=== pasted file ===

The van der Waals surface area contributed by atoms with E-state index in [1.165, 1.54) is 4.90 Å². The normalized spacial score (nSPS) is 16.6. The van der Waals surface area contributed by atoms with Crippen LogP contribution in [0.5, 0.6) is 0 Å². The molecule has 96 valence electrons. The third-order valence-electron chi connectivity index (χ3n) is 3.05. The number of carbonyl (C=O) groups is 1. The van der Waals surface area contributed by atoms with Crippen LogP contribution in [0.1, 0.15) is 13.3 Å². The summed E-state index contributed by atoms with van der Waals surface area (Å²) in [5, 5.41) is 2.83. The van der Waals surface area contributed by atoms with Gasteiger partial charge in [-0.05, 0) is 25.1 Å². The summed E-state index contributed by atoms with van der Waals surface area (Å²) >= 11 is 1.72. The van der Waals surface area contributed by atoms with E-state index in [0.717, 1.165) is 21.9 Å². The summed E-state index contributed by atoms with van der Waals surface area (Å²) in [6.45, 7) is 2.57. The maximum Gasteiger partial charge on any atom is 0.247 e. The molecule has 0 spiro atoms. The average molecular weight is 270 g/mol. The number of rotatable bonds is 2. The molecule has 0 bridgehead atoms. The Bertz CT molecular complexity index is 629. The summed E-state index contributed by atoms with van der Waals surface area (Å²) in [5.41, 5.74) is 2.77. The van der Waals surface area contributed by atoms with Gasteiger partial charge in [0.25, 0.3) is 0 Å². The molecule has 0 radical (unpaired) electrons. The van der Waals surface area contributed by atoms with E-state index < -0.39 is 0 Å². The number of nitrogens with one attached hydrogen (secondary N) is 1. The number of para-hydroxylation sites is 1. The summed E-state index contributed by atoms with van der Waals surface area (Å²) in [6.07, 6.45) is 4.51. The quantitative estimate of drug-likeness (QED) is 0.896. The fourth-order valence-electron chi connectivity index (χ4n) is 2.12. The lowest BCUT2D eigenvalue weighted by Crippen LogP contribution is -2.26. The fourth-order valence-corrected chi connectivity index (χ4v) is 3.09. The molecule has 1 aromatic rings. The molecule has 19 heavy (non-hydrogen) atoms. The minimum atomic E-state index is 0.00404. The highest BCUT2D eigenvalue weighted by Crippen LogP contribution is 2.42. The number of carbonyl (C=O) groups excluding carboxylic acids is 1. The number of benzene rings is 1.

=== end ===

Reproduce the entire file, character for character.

The van der Waals surface area contributed by atoms with E-state index in [1.165, 1.54) is 4.90 Å². The normalized spacial score (nSPS) is 16.6. The van der Waals surface area contributed by atoms with Crippen LogP contribution in [0.5, 0.6) is 0 Å². The molecule has 96 valence electrons. The third-order valence-electron chi connectivity index (χ3n) is 3.05. The number of carbonyl (C=O) groups is 1. The van der Waals surface area contributed by atoms with Crippen LogP contribution in [0.1, 0.15) is 13.3 Å². The summed E-state index contributed by atoms with van der Waals surface area (Å²) in [5, 5.41) is 2.83. The van der Waals surface area contributed by atoms with Gasteiger partial charge in [-0.05, 0) is 25.1 Å². The summed E-state index contributed by atoms with van der Waals surface area (Å²) >= 11 is 1.72. The van der Waals surface area contributed by atoms with E-state index in [0.717, 1.165) is 21.9 Å². The summed E-state index contributed by atoms with van der Waals surface area (Å²) in [6.45, 7) is 2.57. The maximum Gasteiger partial charge on any atom is 0.247 e. The molecule has 0 spiro atoms. The average molecular weight is 270 g/mol. The number of rotatable bonds is 2. The molecule has 0 bridgehead atoms. The Bertz CT molecular complexity index is 629. The summed E-state index contributed by atoms with van der Waals surface area (Å²) in [5.41, 5.74) is 2.77. The van der Waals surface area contributed by atoms with Gasteiger partial charge in [0.25, 0.3) is 0 Å². The molecule has 0 radical (unpaired) electrons. The van der Waals surface area contributed by atoms with E-state index < -0.39 is 0 Å². The number of nitrogens with one attached hydrogen (secondary N) is 1. The number of para-hydroxylation sites is 1. The summed E-state index contributed by atoms with van der Waals surface area (Å²) in [6.07, 6.45) is 4.51. The quantitative estimate of drug-likeness (QED) is 0.896. The fourth-order valence-electron chi connectivity index (χ4n) is 2.12. The lowest BCUT2D eigenvalue weighted by Crippen LogP contribution is -2.26. The fourth-order valence-corrected chi connectivity index (χ4v) is 3.09. The molecule has 1 aromatic rings. The molecule has 19 heavy (non-hydrogen) atoms. The minimum atomic E-state index is 0.00404. The highest BCUT2D eigenvalue weighted by Crippen LogP contribution is 2.42. The number of carbonyl (C=O) groups excluding carboxylic acids is 1. The number of benzene rings is 1.